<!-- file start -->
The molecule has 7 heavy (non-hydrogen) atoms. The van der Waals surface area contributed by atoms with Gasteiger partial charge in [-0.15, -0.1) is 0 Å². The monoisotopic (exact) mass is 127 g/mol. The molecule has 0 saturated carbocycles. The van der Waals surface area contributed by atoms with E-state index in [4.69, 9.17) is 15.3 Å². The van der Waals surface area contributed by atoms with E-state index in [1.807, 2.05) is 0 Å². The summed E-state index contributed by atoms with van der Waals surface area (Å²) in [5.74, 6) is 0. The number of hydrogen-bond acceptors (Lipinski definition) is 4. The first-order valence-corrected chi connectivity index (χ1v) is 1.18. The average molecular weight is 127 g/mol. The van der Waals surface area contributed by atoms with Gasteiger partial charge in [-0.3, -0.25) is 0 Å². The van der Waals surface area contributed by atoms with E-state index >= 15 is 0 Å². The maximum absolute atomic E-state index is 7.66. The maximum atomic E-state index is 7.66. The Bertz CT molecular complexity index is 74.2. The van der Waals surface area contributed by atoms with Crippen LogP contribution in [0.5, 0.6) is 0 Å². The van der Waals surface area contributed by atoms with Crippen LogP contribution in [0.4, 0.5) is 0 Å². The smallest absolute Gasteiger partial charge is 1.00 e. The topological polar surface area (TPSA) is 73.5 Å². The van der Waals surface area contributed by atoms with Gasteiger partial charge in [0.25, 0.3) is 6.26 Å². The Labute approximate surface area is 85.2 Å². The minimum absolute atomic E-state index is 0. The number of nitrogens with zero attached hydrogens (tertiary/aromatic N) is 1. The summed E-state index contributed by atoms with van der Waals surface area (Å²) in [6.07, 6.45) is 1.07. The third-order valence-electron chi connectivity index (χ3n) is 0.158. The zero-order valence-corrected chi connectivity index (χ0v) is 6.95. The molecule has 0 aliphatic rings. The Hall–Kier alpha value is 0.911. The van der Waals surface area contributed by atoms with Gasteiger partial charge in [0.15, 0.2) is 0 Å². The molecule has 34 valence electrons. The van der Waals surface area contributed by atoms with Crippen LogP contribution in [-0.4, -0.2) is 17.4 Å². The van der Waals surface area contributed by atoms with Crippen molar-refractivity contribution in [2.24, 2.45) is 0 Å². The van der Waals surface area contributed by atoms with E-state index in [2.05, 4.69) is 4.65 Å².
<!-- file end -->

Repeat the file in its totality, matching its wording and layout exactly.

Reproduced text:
The molecule has 7 heavy (non-hydrogen) atoms. The van der Waals surface area contributed by atoms with Gasteiger partial charge in [-0.15, -0.1) is 0 Å². The monoisotopic (exact) mass is 127 g/mol. The molecule has 0 saturated carbocycles. The van der Waals surface area contributed by atoms with E-state index in [4.69, 9.17) is 15.3 Å². The van der Waals surface area contributed by atoms with E-state index in [1.807, 2.05) is 0 Å². The summed E-state index contributed by atoms with van der Waals surface area (Å²) in [5.74, 6) is 0. The number of hydrogen-bond acceptors (Lipinski definition) is 4. The first-order valence-corrected chi connectivity index (χ1v) is 1.18. The average molecular weight is 127 g/mol. The van der Waals surface area contributed by atoms with Gasteiger partial charge in [-0.3, -0.25) is 0 Å². The van der Waals surface area contributed by atoms with E-state index >= 15 is 0 Å². The maximum absolute atomic E-state index is 7.66. The maximum atomic E-state index is 7.66. The Bertz CT molecular complexity index is 74.2. The van der Waals surface area contributed by atoms with Crippen LogP contribution in [0.5, 0.6) is 0 Å². The van der Waals surface area contributed by atoms with Crippen LogP contribution in [0.4, 0.5) is 0 Å². The smallest absolute Gasteiger partial charge is 1.00 e. The topological polar surface area (TPSA) is 73.5 Å². The van der Waals surface area contributed by atoms with Gasteiger partial charge in [0.25, 0.3) is 6.26 Å². The Labute approximate surface area is 85.2 Å². The minimum absolute atomic E-state index is 0. The number of nitrogens with zero attached hydrogens (tertiary/aromatic N) is 1. The summed E-state index contributed by atoms with van der Waals surface area (Å²) in [6.07, 6.45) is 1.07. The third-order valence-electron chi connectivity index (χ3n) is 0.158. The zero-order valence-corrected chi connectivity index (χ0v) is 6.95. The molecule has 0 aliphatic rings. The Hall–Kier alpha value is 0.911. The van der Waals surface area contributed by atoms with Gasteiger partial charge in [0.15, 0.2) is 0 Å². The molecule has 34 valence electrons. The van der Waals surface area contributed by atoms with Crippen LogP contribution in [-0.4, -0.2) is 17.4 Å². The van der Waals surface area contributed by atoms with Crippen molar-refractivity contribution in [2.24, 2.45) is 0 Å². The van der Waals surface area contributed by atoms with E-state index in [2.05, 4.69) is 4.65 Å².